Life at Ruvigny Gardens under the care of The Moth quickly becomes hectic and disordered. Their house is often full of lively colourful characters who fly somewhat under the radar of the law. Most notable of which being ex boxer known as The Pimlico Darter whom Nathaniel becomes close to. He also becomes embroiled in some criminal undertakings under cover of darkness along the Thames. Under the tutelage of The Darter he finds himself in some situations and scrapes. Learning the complex life of the criminal underworld.

We later go on to discover just where his mother is and the reasons for her departure. In the latter part of the book we follow Nathaniel as an adult trying to piece together his mother’s secretive life after her death.

This book for me had 2 distinct parts. The first half was by far the more light hearted and humourous. I loved discovering all the colourful characters, larger than life and oh so fascinating. The comings and goings of life at Ruvigny Gardens is fascinating. The relationships Nathaniel builds with these people under various guises are lovely to read. The Darter is one of my favourite characters, bold, striking and outlandish versus The Moth’s quiet reserve.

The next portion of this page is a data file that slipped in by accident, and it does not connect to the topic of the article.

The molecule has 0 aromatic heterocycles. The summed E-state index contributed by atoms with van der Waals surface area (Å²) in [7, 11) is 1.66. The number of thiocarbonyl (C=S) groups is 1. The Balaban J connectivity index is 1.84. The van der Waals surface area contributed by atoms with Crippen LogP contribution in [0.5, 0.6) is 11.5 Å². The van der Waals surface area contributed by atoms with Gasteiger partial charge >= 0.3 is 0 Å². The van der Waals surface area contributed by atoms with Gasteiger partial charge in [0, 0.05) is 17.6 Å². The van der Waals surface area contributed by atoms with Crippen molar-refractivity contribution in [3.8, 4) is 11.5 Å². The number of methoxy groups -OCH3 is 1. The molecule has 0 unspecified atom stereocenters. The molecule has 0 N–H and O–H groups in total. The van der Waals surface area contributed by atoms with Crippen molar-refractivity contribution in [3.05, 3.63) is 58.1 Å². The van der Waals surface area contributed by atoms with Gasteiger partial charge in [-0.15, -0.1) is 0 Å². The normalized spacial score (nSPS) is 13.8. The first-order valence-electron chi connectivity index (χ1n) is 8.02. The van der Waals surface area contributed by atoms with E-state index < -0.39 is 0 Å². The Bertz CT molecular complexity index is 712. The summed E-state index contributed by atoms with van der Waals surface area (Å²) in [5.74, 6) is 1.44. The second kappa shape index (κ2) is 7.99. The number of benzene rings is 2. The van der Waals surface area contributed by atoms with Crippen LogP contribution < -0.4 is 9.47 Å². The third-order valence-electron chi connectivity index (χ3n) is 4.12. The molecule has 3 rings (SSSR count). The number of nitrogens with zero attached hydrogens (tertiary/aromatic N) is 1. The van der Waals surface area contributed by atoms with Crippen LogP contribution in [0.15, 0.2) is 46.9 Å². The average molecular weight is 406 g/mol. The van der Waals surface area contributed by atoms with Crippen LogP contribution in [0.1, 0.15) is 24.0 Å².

There is an event around a third of the way through which changed the whole course of the story and the mood for me. From this point on the story takes a more serious turn and the lightheartedness dissipates quite rapidly.

This is not in any way a criticism. I enjoyed getting under the skin of the story. Unravelling the mysteries along with Nathaniel. Discovering just who his mother had been, what her involvement with the war effort had been and how far she had gone to protect her family.

As I said at the start, I’ve never read any Michael Ondaatje but I can assuredly say that I will be doing so in the future. I’ll admit I was intimidated by this book before going into it but the story was beautifully written and very accessible. This book has the double whammy of perfectly depicted characters and an intriguing plot. I don’t really think I can pick any holes in it, nor would I want to.

I would thoroughly recommend it.

Thank you to Vintage for the ARC. I really appreciate it as always.

See you soon

Bookish Chat xxx